Rich. What does it mean?
The first meaning the mind stumbles upon is money money money. And more $$$ than you need. That’s certainly not me.
But that’s not what rich means to me, either. What does rich mean to you?
I remember a long-ago friend telling me of his recent travels. On a hot day by a plaza fountain, an elderly Italian man had tapped him on his chest during their conversation.
You will be rich – here
Ok, but back to numbers. How much more money than you need is being rich?
Hard to answer, but here’s another question – how much money is enough to make you happy? Social scientists have dollar-amount answers, expressed as annual income that ranges from $80k to $120k. Make cost of living adjustments on where you live, yes. And yes, those numbers can be lifehacked.
But the data shows that while most people get happier and happier as they approach this income level, they stop getting happier once they exceed it. In other words, most people are no happier at 1.2million/year than at 120k/year.
Some protest this because they have run afoul of a good work-life balance in life. They claim that they are happier as a direct result of having more money than they need. That those decades of 80 hour work-weeks were worth it. Youth spent crouched at a screen – worth it. I empathize with them but I don’t believe it.
I believe the social science on happiness vs rich partly because it checks out with my personal, anecdotal experience. In my experience, the people that acquired more money than God bequeathed little else, such as wisdom, contentment, or good jokes. Or at least no more of those kinds of things than the non-rich leave their heirs.
Does that change how you’d define rich? To scope that down a little bit closer to Second Opinion types of people, what does it mean for a creative or technical knowledge worker to be rich in the context of your career – how do you define it?
Because it’s related to success, I think that’s a fairly important question to anyone who owns a business. And while I’m not sure I have the perfect answer to it, I can at least define the word rich.
* * *
This digression above serves an ulterior purpose – I don’t actually care how you define the word rich; you don’t need to use my definition. Rather my point is that that I didn’t accept the standard definition of rich. The Oxford English Dictionary:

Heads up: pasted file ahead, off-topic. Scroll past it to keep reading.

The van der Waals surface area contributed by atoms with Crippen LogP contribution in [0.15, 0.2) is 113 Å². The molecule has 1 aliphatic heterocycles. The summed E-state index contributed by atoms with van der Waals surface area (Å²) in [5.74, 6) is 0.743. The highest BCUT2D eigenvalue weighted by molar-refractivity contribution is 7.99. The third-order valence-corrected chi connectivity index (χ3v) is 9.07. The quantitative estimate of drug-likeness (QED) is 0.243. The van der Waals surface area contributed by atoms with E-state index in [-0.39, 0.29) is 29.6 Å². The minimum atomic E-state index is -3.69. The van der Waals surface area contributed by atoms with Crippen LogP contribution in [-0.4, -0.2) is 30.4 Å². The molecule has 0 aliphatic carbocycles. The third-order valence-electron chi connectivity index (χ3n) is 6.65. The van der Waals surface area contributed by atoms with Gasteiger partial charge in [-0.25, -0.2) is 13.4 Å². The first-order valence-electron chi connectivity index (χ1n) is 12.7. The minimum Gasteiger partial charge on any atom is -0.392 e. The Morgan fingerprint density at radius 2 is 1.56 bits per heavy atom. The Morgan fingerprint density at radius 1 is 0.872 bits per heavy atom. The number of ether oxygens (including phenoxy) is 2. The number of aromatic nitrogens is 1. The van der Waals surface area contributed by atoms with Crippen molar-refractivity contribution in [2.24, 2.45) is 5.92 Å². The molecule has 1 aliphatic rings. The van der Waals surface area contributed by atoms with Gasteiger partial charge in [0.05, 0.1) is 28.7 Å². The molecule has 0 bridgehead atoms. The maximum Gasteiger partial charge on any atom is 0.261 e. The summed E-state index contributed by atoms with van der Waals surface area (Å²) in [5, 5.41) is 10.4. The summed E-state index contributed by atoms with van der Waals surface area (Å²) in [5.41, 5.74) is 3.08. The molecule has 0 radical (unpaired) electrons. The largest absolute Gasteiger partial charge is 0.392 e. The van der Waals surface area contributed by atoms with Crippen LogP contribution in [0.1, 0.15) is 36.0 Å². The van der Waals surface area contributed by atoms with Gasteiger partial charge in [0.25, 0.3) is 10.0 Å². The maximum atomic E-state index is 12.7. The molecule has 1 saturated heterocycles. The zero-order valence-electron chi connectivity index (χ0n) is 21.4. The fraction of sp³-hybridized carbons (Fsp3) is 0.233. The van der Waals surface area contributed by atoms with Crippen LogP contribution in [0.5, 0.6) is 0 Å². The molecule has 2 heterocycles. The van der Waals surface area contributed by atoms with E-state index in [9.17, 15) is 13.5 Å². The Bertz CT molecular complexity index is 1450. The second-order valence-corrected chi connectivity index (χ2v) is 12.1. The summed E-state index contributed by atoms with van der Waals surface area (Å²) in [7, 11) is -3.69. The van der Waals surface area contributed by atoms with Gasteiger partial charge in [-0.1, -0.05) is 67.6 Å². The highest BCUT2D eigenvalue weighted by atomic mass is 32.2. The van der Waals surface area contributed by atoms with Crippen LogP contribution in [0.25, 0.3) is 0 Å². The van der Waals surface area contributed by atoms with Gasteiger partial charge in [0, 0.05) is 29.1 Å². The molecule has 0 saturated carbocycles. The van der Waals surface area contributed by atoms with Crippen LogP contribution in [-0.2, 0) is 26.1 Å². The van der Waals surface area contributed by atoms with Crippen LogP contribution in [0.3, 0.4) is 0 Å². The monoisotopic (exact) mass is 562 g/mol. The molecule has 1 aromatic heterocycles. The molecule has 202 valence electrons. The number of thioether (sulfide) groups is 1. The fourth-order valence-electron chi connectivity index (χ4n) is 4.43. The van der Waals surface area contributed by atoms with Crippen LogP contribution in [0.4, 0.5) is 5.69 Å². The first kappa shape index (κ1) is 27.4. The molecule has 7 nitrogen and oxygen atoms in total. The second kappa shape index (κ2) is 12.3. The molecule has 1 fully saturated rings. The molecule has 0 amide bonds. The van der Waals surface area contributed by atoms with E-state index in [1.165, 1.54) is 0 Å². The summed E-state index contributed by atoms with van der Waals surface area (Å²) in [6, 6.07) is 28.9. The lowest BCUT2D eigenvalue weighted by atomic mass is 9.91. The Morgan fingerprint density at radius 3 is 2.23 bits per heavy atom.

Having much money or abundant assets; wealthy, moneyed, affluent.
But here’s the larger point – I don’t necessarily accept any definition of any word, if that word is important to my business. Steve Jobs famous advice to entrepreneurs is applicable here.
remember this one thing – everything around you that you call life was made up by someone no smarter than you are
Of course, this advice was not meant literally; he was trying to make a point – that you are free (moreso than you may realize) to do things, create things, and even to exist, according to rules and standards of your own making.
So you are certainly free to redefine terms, or even make up new ones. In fact, making something new often starts with redefining it.
By the way, I’m not saying the OED is wrong per se. As a dictionary-dictionary, it’s technically right. It is superb, actually. Its job is to describe every single word used by English speakers in each of the ways in which the word is actually used, past and present.
But its job is not to describe what a word means to a specific business or community, let alone to an individual. That’s our job.
Look around you in the business world and you’ll notice that the best ventures define their own terms, albeit in an often haphazard manner, eg. through writing marketing copy (“We’re redefining what _____ means”).
Instead, define your words deliberately. Your resulting dictionary may contain just a few words, that’s fine. And short or long definitions will do.
But they will be your definitions, your unique IP. And this will improve your product & solutions and the way you talk about them.
Have a rich week (: